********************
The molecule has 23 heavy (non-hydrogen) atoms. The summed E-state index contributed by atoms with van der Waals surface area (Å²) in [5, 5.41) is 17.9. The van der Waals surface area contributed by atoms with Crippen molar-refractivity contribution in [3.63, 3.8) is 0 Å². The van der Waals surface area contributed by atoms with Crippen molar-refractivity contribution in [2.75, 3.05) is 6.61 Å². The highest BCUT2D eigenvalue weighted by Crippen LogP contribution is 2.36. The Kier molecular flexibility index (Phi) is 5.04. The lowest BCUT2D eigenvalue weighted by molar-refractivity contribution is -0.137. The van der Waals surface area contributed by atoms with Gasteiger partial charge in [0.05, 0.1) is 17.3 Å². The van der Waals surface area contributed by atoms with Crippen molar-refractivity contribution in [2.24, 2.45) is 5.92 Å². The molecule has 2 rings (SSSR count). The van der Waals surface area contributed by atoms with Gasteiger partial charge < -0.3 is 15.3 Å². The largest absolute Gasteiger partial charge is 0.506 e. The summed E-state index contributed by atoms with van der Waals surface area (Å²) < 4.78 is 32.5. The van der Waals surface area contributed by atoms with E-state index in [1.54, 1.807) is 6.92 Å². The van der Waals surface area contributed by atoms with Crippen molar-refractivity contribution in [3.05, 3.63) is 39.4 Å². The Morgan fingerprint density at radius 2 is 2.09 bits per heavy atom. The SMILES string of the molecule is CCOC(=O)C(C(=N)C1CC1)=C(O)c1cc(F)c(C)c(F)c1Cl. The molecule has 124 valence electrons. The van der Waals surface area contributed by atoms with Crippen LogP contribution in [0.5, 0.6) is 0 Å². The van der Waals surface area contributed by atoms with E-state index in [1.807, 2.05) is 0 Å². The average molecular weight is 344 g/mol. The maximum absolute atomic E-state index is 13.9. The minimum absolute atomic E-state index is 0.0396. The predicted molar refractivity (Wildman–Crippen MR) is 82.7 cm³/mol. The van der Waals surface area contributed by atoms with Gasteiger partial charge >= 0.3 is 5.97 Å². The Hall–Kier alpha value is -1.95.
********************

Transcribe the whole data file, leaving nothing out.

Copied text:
The molecule has 23 heavy (non-hydrogen) atoms. The summed E-state index contributed by atoms with van der Waals surface area (Å²) in [5, 5.41) is 17.9. The van der Waals surface area contributed by atoms with Crippen molar-refractivity contribution in [3.63, 3.8) is 0 Å². The van der Waals surface area contributed by atoms with Crippen molar-refractivity contribution in [2.75, 3.05) is 6.61 Å². The highest BCUT2D eigenvalue weighted by Crippen LogP contribution is 2.36. The Kier molecular flexibility index (Phi) is 5.04. The lowest BCUT2D eigenvalue weighted by molar-refractivity contribution is -0.137. The van der Waals surface area contributed by atoms with Gasteiger partial charge in [0.05, 0.1) is 17.3 Å². The van der Waals surface area contributed by atoms with Crippen molar-refractivity contribution in [2.24, 2.45) is 5.92 Å². The molecule has 2 rings (SSSR count). The van der Waals surface area contributed by atoms with Gasteiger partial charge < -0.3 is 15.3 Å². The largest absolute Gasteiger partial charge is 0.506 e. The summed E-state index contributed by atoms with van der Waals surface area (Å²) < 4.78 is 32.5. The van der Waals surface area contributed by atoms with E-state index in [1.54, 1.807) is 6.92 Å². The van der Waals surface area contributed by atoms with Crippen molar-refractivity contribution in [3.05, 3.63) is 39.4 Å². The Morgan fingerprint density at radius 2 is 2.09 bits per heavy atom. The SMILES string of the molecule is CCOC(=O)C(C(=N)C1CC1)=C(O)c1cc(F)c(C)c(F)c1Cl. The molecule has 124 valence electrons. The van der Waals surface area contributed by atoms with Crippen LogP contribution in [0.5, 0.6) is 0 Å². The van der Waals surface area contributed by atoms with E-state index in [1.807, 2.05) is 0 Å². The average molecular weight is 344 g/mol. The maximum absolute atomic E-state index is 13.9. The minimum absolute atomic E-state index is 0.0396. The predicted molar refractivity (Wildman–Crippen MR) is 82.7 cm³/mol. The van der Waals surface area contributed by atoms with Gasteiger partial charge >= 0.3 is 5.97 Å². The Hall–Kier alpha value is -1.95.